Doomtree is a collective of like-minded emcees, DJs and producers that all hail from the state of Minnesota. Some have already gained national fame, such as P.O.S., who was featured on RapReviews last year at this time. Now the rest of the crew is ready to show what they have to offer as last month the Doomtree collective released a self-titled full length album. This week RapReviews caught up with two of Doomtree’s members, Dessa and Cecil Otter, to find out who exactly makes up Doomtree, how totally different writing styles were employed in the creation of the group’s album, and why Minnesota is such a breeding ground for great music.

Adam Bernard: Let’s start with something fun. Describe each Doomtree member’s personality using the “he’s the ___ one” formula.
Dessa: Turbo Nemesis, he’s the ruthless one.
Cecil Otter: Dessa, she’s the best one.
Dessa: This is gonna go badly from here on out. Paper Tiger, he’s the stylin one. P.O.S., he’s the goofy one. I’m imagining P.O.S. hating this.

AB: You know, we’ve already featured him on the site and I met him at Warped Tour last year so it’s all good.
D: So you’re gonna take the heat if he doesn’t like the goofy thing?

AB: Yeah, no problem.
D: I’m counting on that. And let’s see, Cecil Otter, he’s the romantic one.
C: Mike Mictlan is the hammy one.
D: MK Larada, he’s the discerning one. Sims is the business one. Lazerbeak, I want to say he’s the bangin one, but that sounds really loaded.
C: Lazerbeak is the one who gets stuff done.
D: And that’s all nine of us.

AB: Impressive! Did you all come together as a group at one point in time, or was it a gradual building of the collective?
C: It was a gradual build. Me and MK Larada and P.O.S. started working on music and started up Doomtree a long time ago. We brought on our friends Bobby and Lazerbeak and we just made a bunch of beats and me and P.O.S. played all the shows and we were meeting a bunch of times a week. Then we started going out to the city and we met Dessa and she hung around the house for a while. We figured out we were next door neighbors and she was an amazing spoken word artist. We had all seen here and we were very impressed. One day we asked if she wanted to be in the crew. It was her and then Sims shortly after, then everything kind of fell into place. Mike Mictlan was in it from the beginning, he was a friend of P.O.S.’, they went to high school together, but he was living out in LA so it took us four years to get him to fly out here, but he did.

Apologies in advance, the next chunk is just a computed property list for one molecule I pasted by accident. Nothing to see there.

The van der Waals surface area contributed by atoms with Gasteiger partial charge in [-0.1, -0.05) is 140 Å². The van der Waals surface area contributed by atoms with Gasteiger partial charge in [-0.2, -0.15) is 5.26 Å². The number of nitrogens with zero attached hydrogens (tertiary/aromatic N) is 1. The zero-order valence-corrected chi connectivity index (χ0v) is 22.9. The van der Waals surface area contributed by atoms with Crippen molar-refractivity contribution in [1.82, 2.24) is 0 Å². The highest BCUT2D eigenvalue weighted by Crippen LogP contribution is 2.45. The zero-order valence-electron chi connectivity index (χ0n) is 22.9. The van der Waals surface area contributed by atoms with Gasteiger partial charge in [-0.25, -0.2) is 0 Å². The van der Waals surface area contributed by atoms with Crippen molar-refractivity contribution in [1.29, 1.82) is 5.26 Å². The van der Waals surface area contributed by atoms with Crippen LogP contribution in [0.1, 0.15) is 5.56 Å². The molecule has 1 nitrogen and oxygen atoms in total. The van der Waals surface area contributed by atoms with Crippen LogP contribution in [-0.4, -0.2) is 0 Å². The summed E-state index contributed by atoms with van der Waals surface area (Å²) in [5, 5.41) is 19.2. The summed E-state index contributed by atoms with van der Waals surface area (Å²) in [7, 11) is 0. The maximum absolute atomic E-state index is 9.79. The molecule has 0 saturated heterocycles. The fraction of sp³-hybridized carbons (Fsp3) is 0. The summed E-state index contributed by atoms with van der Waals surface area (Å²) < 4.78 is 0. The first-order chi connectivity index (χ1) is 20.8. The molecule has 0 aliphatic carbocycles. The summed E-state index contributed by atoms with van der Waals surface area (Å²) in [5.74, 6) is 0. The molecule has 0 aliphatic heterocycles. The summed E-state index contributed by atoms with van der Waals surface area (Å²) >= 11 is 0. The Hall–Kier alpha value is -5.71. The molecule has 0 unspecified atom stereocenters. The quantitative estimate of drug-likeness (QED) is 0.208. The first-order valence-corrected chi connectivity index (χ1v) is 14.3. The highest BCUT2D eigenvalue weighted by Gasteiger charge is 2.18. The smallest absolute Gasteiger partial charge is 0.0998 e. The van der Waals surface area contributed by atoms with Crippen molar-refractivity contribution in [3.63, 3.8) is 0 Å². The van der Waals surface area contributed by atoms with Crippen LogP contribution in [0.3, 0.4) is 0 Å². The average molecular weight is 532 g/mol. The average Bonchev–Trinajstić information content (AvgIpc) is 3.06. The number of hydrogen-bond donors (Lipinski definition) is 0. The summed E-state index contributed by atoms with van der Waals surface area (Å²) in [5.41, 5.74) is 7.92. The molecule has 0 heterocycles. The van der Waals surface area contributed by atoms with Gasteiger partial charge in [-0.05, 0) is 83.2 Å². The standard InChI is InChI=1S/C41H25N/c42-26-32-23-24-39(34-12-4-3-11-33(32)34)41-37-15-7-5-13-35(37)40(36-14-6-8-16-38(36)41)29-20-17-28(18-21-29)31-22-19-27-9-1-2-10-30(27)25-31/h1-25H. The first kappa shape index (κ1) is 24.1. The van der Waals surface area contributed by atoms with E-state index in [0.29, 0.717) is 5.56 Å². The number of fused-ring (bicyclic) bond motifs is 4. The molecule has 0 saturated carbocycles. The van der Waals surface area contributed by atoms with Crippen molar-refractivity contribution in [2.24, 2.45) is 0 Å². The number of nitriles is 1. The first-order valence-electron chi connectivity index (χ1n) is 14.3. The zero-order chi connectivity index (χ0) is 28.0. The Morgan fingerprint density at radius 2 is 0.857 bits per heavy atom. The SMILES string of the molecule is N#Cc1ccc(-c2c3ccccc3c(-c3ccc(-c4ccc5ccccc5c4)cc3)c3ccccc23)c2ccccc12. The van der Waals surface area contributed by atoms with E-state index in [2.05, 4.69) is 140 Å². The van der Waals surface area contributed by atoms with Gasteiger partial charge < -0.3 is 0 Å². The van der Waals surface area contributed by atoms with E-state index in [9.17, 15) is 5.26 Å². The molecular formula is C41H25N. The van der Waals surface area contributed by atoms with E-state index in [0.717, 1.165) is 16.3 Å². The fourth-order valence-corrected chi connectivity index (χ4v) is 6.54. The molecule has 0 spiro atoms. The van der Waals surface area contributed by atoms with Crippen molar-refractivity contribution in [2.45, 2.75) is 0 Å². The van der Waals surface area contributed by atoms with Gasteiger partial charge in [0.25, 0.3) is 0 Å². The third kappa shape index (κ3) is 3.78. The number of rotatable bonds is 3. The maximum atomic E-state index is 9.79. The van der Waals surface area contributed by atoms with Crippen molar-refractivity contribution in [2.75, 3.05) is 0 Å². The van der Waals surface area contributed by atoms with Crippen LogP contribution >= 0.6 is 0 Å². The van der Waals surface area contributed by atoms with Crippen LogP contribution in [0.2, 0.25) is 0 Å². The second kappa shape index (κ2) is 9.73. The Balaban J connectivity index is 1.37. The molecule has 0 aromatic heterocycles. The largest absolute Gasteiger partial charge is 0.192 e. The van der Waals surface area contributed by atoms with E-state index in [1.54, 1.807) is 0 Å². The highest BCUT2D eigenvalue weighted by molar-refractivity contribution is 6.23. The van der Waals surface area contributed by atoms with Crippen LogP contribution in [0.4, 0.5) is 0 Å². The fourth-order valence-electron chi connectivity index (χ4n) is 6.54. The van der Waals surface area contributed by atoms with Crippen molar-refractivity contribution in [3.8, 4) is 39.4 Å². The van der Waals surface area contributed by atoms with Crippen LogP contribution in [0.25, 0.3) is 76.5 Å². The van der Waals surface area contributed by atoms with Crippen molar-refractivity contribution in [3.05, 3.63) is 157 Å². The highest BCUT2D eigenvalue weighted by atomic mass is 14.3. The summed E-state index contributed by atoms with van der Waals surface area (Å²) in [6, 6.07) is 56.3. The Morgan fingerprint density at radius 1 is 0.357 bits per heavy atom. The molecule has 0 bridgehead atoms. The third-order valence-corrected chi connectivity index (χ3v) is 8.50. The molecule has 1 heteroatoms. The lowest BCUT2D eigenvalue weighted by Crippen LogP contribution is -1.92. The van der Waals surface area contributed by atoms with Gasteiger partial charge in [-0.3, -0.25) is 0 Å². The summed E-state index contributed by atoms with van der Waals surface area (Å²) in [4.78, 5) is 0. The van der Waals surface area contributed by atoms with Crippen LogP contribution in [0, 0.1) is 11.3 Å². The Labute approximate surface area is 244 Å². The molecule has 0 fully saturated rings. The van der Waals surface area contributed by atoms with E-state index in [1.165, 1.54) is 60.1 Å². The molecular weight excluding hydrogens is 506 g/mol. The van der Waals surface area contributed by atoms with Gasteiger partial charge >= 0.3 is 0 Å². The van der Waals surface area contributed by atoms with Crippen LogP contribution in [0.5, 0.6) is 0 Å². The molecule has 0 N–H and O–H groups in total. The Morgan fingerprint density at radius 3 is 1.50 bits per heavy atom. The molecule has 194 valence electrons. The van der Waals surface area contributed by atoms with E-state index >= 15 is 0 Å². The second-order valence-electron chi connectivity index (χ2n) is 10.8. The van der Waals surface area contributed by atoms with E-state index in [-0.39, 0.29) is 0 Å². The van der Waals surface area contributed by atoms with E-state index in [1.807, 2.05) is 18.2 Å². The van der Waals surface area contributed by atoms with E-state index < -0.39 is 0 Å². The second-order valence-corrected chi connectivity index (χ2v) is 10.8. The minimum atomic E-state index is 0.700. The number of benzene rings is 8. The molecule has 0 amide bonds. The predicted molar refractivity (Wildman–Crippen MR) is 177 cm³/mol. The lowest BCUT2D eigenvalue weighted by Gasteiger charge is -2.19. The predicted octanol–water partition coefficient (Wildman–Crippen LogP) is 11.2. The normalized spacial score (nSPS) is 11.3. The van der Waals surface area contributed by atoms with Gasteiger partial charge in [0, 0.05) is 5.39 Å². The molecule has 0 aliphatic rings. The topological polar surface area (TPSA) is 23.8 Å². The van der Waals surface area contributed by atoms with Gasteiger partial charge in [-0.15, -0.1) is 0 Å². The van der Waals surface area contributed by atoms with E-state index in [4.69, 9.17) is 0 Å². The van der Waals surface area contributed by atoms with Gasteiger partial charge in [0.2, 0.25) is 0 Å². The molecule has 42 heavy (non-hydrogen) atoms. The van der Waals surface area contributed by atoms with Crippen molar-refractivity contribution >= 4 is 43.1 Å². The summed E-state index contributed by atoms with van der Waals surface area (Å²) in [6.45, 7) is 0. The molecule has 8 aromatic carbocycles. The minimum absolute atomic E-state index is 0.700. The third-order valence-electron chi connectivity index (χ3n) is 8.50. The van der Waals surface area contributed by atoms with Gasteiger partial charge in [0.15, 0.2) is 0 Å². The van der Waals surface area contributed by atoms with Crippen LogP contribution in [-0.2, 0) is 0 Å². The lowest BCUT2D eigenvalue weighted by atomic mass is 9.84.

AB: I can’t imagine if you’re living in LA that you’ll think Minnesota is place to be.
C: We had basically told him we’re all his great friends and we’re building something really big here and you have to be a part of it and we’re not gonna stop, we’re gonna keep working. I think he was into that ethic so he came to do it.

AB: What is Doomtree? Is Doomtree a tree that’s doomed, a tree that’s gonna become paper?
C: When we were naming it the first time I was in a group called False Hopes, which didn’t do anything, we just stayed in our basement and we were hermits.

AB: So the group was named appropriately then?
C: Yes, completely appropriate. It was also a little knock at ourselves. It was kind of a joke. Then P.O.S. had this idea for Doomtree and my friend Bobby had an idea to call it Seven Bums or something like that, then we were like Seven Trees, Doom Bums, Doom Hope, and I was like can we please just do False Hopes. P.O.S. was stuck on Doomtree, then everyone else was and then it just kind of stuck.
D: If the naming story isn’t as satisfying as one might hoped it would have been, Doomtree was also the house that all the guys lived in, Cecil and the rest of the Doom crew, that for whatever reason, either because the gutters had a poor design or the trees in that neighborhood attracted them, pigeons would flock to the gutters of this house and with alarming frequency a dead pigeon would somehow arrive on the doorstep, so it felt aptly named, even if only a few years later.
C: We had done a t-shirt logo with a dead bird on its back, it was just an outline of it and its eyes were crossed out and then literally over a three month period we found close to thirteen pigeons and chickadees dead outside our house. It was really strange.
D: Have you heard of The Secret? (laughs) Visualizing things, that’s what we do.
C: I visualized a bunch of superfans out killing birds for us.

AB: Are you worried that people will throw dead birds at you while you’re on stage?
D: Not until right now.
C: Yeah, this is the first time I’ve ever worried about that.

AB: We have a lot of readers here, so we could make that happen if you’d like.
D: Oh man, I’d love it if you wouldn’t!

“I don’t if it’s Hip-Hop or songwriting as a whole.”

AB: OK, I won’t influence the masses today. Incidentally, when did Minnesota become a breeding ground for dope Hip-Hop?
C: I don’t if it’s Hip-Hop or songwriting as a whole. There’s a lot of originality in the city so there is really good Hip-Hop, there’s this group Doomtree, they’re really awesome.